The Great GatsbyThe Great Gatsby by F. Scott Fitzgerald
Leave it to Gatsby to bring out extravagant foods! This is the food of the wealthy, and I wouldn't mind being a guest and being able to try all of these different liquors and such--uh, I mean, foods. 😉

"At least once a fortnight a corps of caterers came down with several hundred feet of canvas and enough colored lights to make a Christmas tree of Gatsby’s enormous garden. On buffet tables, garnished with glistening hors-d’oeuvre, spiced baked hams crowded against salads of harlequin designs and pastry pigs and turkeys bewitched to a dark gold. In the main hall a bar with a real brass rail was set up, and stocked with gins and liquors and with cordials so long forgotten that most of his female guests were too young to know one from another."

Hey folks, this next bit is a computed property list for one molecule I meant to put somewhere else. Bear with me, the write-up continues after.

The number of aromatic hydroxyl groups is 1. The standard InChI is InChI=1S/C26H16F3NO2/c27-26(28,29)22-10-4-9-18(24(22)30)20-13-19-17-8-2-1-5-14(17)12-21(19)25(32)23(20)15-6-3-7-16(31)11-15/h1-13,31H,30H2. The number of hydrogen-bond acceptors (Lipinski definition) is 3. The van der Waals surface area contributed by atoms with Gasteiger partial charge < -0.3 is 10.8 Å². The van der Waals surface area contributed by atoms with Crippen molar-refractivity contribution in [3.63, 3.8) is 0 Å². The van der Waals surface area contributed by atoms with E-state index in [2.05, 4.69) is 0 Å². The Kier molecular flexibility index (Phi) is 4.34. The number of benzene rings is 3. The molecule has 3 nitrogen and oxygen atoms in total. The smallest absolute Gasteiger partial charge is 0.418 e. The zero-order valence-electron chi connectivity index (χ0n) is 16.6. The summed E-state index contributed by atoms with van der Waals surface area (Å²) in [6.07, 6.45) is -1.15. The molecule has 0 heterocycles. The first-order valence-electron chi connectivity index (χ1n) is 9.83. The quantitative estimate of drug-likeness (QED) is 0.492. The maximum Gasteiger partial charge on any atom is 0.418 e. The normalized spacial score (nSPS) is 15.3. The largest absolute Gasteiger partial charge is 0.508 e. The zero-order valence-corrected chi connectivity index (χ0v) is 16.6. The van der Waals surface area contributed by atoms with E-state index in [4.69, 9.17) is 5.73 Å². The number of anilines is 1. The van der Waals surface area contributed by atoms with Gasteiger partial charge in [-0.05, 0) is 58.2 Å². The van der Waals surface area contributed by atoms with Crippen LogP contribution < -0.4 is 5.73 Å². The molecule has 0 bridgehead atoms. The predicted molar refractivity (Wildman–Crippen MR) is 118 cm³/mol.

Would you like to try any of these extravagant literary feasts? Are there any you particularly like from other books? Let me know!


  1. What a great post! These definitely fit right in with the upcoming Thanksgiving feast! I always loved the descriptions of the Great Hall meals in Harry Potter, and a good bar, a la The Great Gatbsy, is essential!

  2. I loved this post-how original! Great books on here!

  3. That Harry Potter feast is hard to beat! And that Hobbit scene is the best. Poor Bilbo!! But lucky dwarves ha ha.